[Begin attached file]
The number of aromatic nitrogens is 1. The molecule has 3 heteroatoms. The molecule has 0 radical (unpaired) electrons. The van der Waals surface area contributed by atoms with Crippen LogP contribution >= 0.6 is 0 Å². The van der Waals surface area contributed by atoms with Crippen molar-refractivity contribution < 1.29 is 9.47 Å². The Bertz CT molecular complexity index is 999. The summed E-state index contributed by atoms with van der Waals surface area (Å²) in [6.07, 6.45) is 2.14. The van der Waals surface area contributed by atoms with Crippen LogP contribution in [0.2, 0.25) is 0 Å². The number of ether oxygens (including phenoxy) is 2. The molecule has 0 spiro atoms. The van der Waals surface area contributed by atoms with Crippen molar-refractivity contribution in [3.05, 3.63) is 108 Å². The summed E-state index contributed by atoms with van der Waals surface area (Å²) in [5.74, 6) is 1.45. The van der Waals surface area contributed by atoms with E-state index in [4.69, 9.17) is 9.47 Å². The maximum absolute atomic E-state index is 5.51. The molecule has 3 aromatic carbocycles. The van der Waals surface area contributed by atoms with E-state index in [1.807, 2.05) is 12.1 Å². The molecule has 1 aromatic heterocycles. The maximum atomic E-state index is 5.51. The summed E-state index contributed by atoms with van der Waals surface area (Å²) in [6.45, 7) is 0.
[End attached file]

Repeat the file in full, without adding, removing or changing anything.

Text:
The number of aromatic nitrogens is 1. The molecule has 3 heteroatoms. The molecule has 0 radical (unpaired) electrons. The van der Waals surface area contributed by atoms with Crippen LogP contribution >= 0.6 is 0 Å². The van der Waals surface area contributed by atoms with Crippen molar-refractivity contribution < 1.29 is 9.47 Å². The Bertz CT molecular complexity index is 999. The summed E-state index contributed by atoms with van der Waals surface area (Å²) in [6.07, 6.45) is 2.14. The van der Waals surface area contributed by atoms with Crippen LogP contribution in [0.2, 0.25) is 0 Å². The number of ether oxygens (including phenoxy) is 2. The molecule has 0 spiro atoms. The van der Waals surface area contributed by atoms with Crippen molar-refractivity contribution in [3.05, 3.63) is 108 Å². The summed E-state index contributed by atoms with van der Waals surface area (Å²) in [5.74, 6) is 1.45. The van der Waals surface area contributed by atoms with E-state index in [4.69, 9.17) is 9.47 Å². The maximum absolute atomic E-state index is 5.51. The molecule has 3 aromatic carbocycles. The van der Waals surface area contributed by atoms with E-state index in [1.807, 2.05) is 12.1 Å². The molecule has 1 aromatic heterocycles. The maximum atomic E-state index is 5.51. The summed E-state index contributed by atoms with van der Waals surface area (Å²) in [6.45, 7) is 0.